Demonax | Hellenic Library
Buy me a cup of coffee
Let us pass now to the matter of fortunes, which are the greatest source of human sorrow; for if you compare all the other ills from which we suffer deaths, sicknesses, fears, longings, the endurance of pains and labours - with the evils which our money brings, this portion will far outweigh the other. And so we must reflect how much lighter is the sorrow of not having money than of losing it; and we shall understand that, the less poverty has to lose, the less chance it has to torment us. For you are wrong if you think that the rich suffer losses more cheerfully; the pain of a wound is the same in the largest and smallest bodies. Bion says neatly that it hurts, the bald-head just as much as the thatched - head to have his hairs plucked. You may be sure that the same thing holds for the poor and the rich, that their suffering is just the same; for their money has a fast grip on both, and cannot be torn away without their feeling it. But, as I have said, it is more endurable and easier not to acquire it than to lose it, and therefore you will see that those whom Fortune has never regarded are more cheerful than those whom she has forsaken. Diogenes, that high-souled man, saw this, and made it impossible for anything to be snatched from him. Do you call such a state poverty, want, need, give this security any disgraceful name you please. I shall not count the man happy, if you can find anyone else who has nothing to lose! Either I am deceived, or it is a regal thing to be the only one amid all the misers, the sharpers, the robbers, and plunderers who cannot be harmed. If anyone has any doubt about the happiness of Diogenes, he may likewise have doubt about the condition of the immortal gods is well - whether they are living quite unhappily because they have neither manors nor gardens nor costly estates farmed by a foreign tenant, nor a huge yield of interest in the forum. All ye who bow down to riches, where is your shame? Come, turn your eyes upon heaven; you will see the gods quite needy, giving all and having nothing. Do you think that he who stripped himself of all the gilds of Fortune is a poor man or simply like the immortal gods? Would you say that Demetrius, the freedman of Pompeii who was not ashamed to be richer than Pompey, was a happier man? He, to whom two underlings and a roomier cell would once have been wealth, used to have the number of his slaves reported to him every day as if he were the general of an army! But the only slave Diogenes had ran away from him once, and, when he was pointed out to him, he did not think it worth while to fetch him back. “It would be a shame,” he said, “if Diogenes is not able to live without Manes, when Manes is able to live without Diogenes.” But he seems to me to have cried: “Fortune, mind your own business; Diogenes has now nothing of yours. My slave has run away - nay, it is I that have got away free!” A household of slaves requires clothes and food so any bellies of creatures that are always hungry have to be filled, we have to buy clothing for them, and watch their most thievish hands, and use the services of people weeping and cursing. How much happier is he whose only obligation is to one whom he can most easily refuse himself! Since, however, we do not have such strength of character, we ought at least to reduce our possessions, so as to be less exposed to the injuries of Fortune.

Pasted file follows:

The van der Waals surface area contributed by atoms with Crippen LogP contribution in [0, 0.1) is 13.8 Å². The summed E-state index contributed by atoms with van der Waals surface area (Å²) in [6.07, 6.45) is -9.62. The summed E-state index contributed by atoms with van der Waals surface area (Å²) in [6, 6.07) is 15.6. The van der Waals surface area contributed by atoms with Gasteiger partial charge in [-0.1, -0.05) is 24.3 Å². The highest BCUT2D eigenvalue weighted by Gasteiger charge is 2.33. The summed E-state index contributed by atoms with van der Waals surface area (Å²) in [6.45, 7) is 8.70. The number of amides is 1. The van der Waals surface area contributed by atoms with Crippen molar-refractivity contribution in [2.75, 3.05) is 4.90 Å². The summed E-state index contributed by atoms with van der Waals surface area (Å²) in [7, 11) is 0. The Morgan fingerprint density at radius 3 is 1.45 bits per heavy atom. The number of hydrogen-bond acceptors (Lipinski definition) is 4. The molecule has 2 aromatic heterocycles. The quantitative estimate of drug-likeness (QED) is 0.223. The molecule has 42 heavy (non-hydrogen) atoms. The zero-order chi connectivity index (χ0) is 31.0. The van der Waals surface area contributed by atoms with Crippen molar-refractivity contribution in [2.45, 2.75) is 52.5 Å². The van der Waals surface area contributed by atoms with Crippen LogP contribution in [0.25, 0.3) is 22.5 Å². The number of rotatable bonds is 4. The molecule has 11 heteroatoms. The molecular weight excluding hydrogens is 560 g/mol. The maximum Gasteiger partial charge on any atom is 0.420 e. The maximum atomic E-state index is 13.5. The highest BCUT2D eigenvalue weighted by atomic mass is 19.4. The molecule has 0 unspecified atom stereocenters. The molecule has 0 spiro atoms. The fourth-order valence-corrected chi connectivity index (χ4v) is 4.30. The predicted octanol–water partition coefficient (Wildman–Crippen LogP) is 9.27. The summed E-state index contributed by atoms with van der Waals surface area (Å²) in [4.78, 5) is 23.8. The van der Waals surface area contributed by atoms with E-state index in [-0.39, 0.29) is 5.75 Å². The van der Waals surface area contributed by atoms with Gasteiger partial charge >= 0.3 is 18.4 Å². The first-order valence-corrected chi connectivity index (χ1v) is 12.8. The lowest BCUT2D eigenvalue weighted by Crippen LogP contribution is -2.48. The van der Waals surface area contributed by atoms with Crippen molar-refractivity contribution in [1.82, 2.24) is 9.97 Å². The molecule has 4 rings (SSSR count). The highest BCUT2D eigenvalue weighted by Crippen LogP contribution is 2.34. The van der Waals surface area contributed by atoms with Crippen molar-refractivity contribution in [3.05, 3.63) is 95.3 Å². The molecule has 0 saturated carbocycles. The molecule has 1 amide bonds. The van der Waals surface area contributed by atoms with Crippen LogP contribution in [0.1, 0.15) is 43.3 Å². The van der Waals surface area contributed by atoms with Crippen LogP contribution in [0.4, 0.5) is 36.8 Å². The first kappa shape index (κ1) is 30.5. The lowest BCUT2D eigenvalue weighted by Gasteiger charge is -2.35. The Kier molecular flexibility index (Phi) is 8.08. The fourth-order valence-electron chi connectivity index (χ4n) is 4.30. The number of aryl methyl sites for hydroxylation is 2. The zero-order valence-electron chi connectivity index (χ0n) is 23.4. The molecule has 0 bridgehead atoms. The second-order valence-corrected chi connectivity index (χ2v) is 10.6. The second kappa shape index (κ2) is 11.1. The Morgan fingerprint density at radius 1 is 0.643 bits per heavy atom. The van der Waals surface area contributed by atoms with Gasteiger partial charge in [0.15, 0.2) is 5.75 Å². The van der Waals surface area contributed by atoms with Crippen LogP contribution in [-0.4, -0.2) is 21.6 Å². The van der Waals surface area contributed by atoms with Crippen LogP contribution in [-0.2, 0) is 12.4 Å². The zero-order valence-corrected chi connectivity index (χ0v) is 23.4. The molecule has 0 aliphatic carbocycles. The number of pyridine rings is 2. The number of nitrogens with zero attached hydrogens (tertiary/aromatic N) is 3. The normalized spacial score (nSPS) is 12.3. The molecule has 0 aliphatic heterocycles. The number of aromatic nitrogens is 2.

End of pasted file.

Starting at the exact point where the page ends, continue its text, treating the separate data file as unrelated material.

Source: Lucius Annasus Seneca. Moral Essays. Translated by John W. Basore. The Loeb Classical Library. London: W. Heinemann,1928-1935.